Search Results for Tag: carbon dioxide
Is the ocean to quit it’s job?
Silently and mostly unrecognized, ocean is doing a yet quiet good job for the climate: it absorbs CO2 from the atmosphere and dumps it into the deep. That is one of the reasons, why climate did not further heat up within the last decade – although world keeps emitting lots of CO2.
But now researchers found that the Atlantic ocean absorbs less CO2 than usually – and also figured out the reason for this. It’s because the so called “meridional overturning circulation” slows down. Before you now think “I’ll never get this” – hang on. Sounds more complicated than it actually is.
The overturning circulation works like this: In the Atlantic ocean, water flows northwards – from the warmer Southern part into the colder Northern part. There, the water cools down, becomes saltier and sinks into the deep. There this so called deepwater flows back towards the South, warms up there and is welling up in consequence. Back at the surface in the Southern hemisphere it is, where ocean water takes up the antropogenic CO2.
Now, due to global warming, also ocean surface water – even in the Northern usually colder part of the Atlantic – warms up – and does not sink to the deep. This in turn slows down the overturning circulation. In consequence of this slowing, CO2-saturated water is not dumped into the deep as usual, but stays rather close to the surface. In consequence, less CO2 can be taken up from the atmosphere.
So the research team scientifically proved that we actually are destroying those natural systems that normally help keeping CO2 levels low – by emitting more and more CO2 and warming up the planet with its ocean.
DateFebruary 24, 2013
TagsAtlantic ocean, carbon dioxide, climate change, CO2, global warming, ocean, overturning circulation
Earthworms share blame for global warming
It seems we have to dig a little deeper to find the real causes for global warming. It turns out it’s not just industrial production practices, cooling of homes and driving cars that’s fueling climate change – researchers now reveal that another species are equally to blame.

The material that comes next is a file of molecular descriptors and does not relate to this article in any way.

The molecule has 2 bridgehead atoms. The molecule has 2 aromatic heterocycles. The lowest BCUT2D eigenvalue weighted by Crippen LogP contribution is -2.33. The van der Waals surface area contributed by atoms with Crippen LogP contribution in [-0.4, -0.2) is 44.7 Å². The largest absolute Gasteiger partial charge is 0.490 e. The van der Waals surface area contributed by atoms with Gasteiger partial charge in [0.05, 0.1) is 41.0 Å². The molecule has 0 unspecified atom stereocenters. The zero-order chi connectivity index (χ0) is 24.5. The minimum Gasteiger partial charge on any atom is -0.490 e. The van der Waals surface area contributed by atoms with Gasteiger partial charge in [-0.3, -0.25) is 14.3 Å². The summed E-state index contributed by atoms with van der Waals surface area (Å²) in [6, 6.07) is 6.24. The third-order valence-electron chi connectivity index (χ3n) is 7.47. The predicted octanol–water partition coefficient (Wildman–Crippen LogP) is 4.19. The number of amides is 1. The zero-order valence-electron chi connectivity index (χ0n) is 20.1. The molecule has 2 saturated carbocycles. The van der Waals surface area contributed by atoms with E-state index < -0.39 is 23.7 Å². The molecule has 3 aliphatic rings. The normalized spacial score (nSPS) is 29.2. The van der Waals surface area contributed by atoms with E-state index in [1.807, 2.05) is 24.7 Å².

Long believed to be industrious helpers in the garden, earthworms by their mere existance in soils increase carbon dioxide emissions by 33 per cent and nitrous oxide emissions by 42 per cent. But the worms don’t just release greenhouse gases from soil – they also help offset some other greenhouse gases. So what is actually relevant is the net effect.
In fact, by digging up the world’s soils those slick earthworms “increase net soil greenhouse-gas emissions,” researchers say. That is why “global warming” has already been dubbed “global worming” in the media, implying that the worms not only contribute but rather “accelerate” climate change.
But if you now feel tempted to take a deep breath of relief and happily pursue all your climate-damaging activities (such as eating tons of meat, using an extra dose of hairspray, switching air conditioning though it’s cool enough, taking the car to go to the supermarket round the corner, use as much plastic bags as possible…) – hang on!
Compared to the 60 percent of global warming that humans account for by emitting greenhouse gases – the 16 percent increase in soil global warming caused by earthworms seems almost like nothing.
DateFebruary 6, 2013
The Amazon rainforest is spread out over nine national states of the South American continent. As trees bind carbon dioxide (CO2), the Amazon forest plays a crucial role in climate protection measures. Home to 60 percent of the world’s rainforest area, Brazil contains the largest part of this precious ecosystem.
GLOBAL IDEAS asked Brazilian forest activist Pedro Soares to write a guest article for our blog. Pedro stresses that we can only protect the Amazon by providing an adequate income to those living in the forest.
By Pedro Soares
The Brazilian Amazon area covers about 50 percent of Brazil’s territory. That is a total an area of 4,196,943 square kilometers.
The biggest stock of tropical forest in the world has always been seen as a barrier to regional economic development. In fact, deforestation occurs mainly due to an economic rationale: the forest does not provide sufficient income for landowners and forest dwellers, when compared to the income they could obtain for more profitable activities such as logging, agriculture or cattle ranching. But the lack of an economic value for the stand forest is the main caveat towards the promotion of forest conservation policies and programs.
DateAugust 10, 2012
TagsAmazon, americas, Brazil, carbon dioxide, climate, climate change, CO2, idesam, latin america, pedro soares, rainforest, REDD, rio de janeiro, Rio+20, South America